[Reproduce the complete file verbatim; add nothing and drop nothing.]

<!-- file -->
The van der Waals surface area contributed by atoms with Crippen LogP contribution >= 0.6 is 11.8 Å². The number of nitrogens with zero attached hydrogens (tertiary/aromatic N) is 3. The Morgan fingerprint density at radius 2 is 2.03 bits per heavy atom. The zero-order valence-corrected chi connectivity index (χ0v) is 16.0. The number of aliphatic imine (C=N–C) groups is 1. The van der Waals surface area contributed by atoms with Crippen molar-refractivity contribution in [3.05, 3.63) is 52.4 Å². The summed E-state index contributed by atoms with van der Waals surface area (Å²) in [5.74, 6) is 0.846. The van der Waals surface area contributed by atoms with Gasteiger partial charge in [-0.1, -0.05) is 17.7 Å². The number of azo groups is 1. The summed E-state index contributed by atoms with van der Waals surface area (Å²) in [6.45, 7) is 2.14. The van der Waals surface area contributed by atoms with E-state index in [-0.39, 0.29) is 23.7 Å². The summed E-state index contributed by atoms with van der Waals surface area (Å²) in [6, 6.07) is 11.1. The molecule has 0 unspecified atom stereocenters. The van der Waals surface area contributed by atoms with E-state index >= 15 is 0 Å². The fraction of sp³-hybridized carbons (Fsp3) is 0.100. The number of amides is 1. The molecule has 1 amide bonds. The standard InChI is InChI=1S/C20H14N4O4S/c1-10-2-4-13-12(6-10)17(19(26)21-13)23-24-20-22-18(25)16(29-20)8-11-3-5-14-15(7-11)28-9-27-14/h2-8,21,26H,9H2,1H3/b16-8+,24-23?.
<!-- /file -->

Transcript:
The van der Waals surface area contributed by atoms with Crippen LogP contribution >= 0.6 is 11.8 Å². The number of nitrogens with zero attached hydrogens (tertiary/aromatic N) is 3. The Morgan fingerprint density at radius 2 is 2.03 bits per heavy atom. The zero-order valence-corrected chi connectivity index (χ0v) is 16.0. The number of aliphatic imine (C=N–C) groups is 1. The van der Waals surface area contributed by atoms with Crippen molar-refractivity contribution in [3.05, 3.63) is 52.4 Å². The summed E-state index contributed by atoms with van der Waals surface area (Å²) in [5.74, 6) is 0.846. The van der Waals surface area contributed by atoms with Gasteiger partial charge in [-0.1, -0.05) is 17.7 Å². The number of azo groups is 1. The summed E-state index contributed by atoms with van der Waals surface area (Å²) in [6.45, 7) is 2.14. The van der Waals surface area contributed by atoms with E-state index in [-0.39, 0.29) is 23.7 Å². The summed E-state index contributed by atoms with van der Waals surface area (Å²) in [6, 6.07) is 11.1. The molecule has 0 unspecified atom stereocenters. The van der Waals surface area contributed by atoms with E-state index >= 15 is 0 Å². The fraction of sp³-hybridized carbons (Fsp3) is 0.100. The number of amides is 1. The molecule has 1 amide bonds. The standard InChI is InChI=1S/C20H14N4O4S/c1-10-2-4-13-12(6-10)17(19(26)21-13)23-24-20-22-18(25)16(29-20)8-11-3-5-14-15(7-11)28-9-27-14/h2-8,21,26H,9H2,1H3/b16-8+,24-23?.